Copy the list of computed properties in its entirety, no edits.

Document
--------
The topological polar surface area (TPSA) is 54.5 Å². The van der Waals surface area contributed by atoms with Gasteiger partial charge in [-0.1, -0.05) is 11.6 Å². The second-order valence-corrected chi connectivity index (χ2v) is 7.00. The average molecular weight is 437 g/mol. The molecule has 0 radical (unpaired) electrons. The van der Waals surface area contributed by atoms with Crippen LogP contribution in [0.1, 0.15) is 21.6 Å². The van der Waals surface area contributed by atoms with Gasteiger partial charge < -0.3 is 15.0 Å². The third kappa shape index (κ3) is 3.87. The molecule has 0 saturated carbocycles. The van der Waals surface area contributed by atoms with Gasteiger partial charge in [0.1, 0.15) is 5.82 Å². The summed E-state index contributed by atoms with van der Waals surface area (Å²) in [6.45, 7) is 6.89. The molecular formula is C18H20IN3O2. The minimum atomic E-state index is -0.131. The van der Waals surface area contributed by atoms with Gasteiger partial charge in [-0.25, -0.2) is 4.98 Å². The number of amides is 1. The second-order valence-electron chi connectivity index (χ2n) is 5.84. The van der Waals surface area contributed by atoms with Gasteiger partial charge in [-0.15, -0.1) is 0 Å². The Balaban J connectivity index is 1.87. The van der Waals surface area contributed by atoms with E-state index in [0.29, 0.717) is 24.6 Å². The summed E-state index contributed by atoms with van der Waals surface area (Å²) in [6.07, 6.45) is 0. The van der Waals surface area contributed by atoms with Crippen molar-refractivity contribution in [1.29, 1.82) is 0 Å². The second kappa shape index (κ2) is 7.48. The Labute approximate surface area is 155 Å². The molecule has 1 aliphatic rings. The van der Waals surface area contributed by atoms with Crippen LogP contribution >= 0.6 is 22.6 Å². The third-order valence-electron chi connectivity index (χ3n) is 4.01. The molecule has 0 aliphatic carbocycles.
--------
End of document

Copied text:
The topological polar surface area (TPSA) is 54.5 Å². The van der Waals surface area contributed by atoms with Gasteiger partial charge in [-0.1, -0.05) is 11.6 Å². The second-order valence-corrected chi connectivity index (χ2v) is 7.00. The average molecular weight is 437 g/mol. The molecule has 0 radical (unpaired) electrons. The van der Waals surface area contributed by atoms with Crippen LogP contribution in [0.1, 0.15) is 21.6 Å². The van der Waals surface area contributed by atoms with Gasteiger partial charge < -0.3 is 15.0 Å². The third kappa shape index (κ3) is 3.87. The molecule has 0 saturated carbocycles. The van der Waals surface area contributed by atoms with Gasteiger partial charge in [0.1, 0.15) is 5.82 Å². The summed E-state index contributed by atoms with van der Waals surface area (Å²) in [6.45, 7) is 6.89. The molecular formula is C18H20IN3O2. The minimum atomic E-state index is -0.131. The van der Waals surface area contributed by atoms with Gasteiger partial charge in [-0.25, -0.2) is 4.98 Å². The number of amides is 1. The second-order valence-electron chi connectivity index (χ2n) is 5.84. The van der Waals surface area contributed by atoms with Gasteiger partial charge in [-0.15, -0.1) is 0 Å². The Balaban J connectivity index is 1.87. The van der Waals surface area contributed by atoms with E-state index in [0.29, 0.717) is 24.6 Å². The summed E-state index contributed by atoms with van der Waals surface area (Å²) in [6.07, 6.45) is 0. The van der Waals surface area contributed by atoms with Crippen molar-refractivity contribution in [1.29, 1.82) is 0 Å². The second kappa shape index (κ2) is 7.48. The Labute approximate surface area is 155 Å². The molecule has 1 aliphatic rings. The van der Waals surface area contributed by atoms with Crippen LogP contribution >= 0.6 is 22.6 Å². The third-order valence-electron chi connectivity index (χ3n) is 4.01. The molecule has 0 aliphatic carbocycles.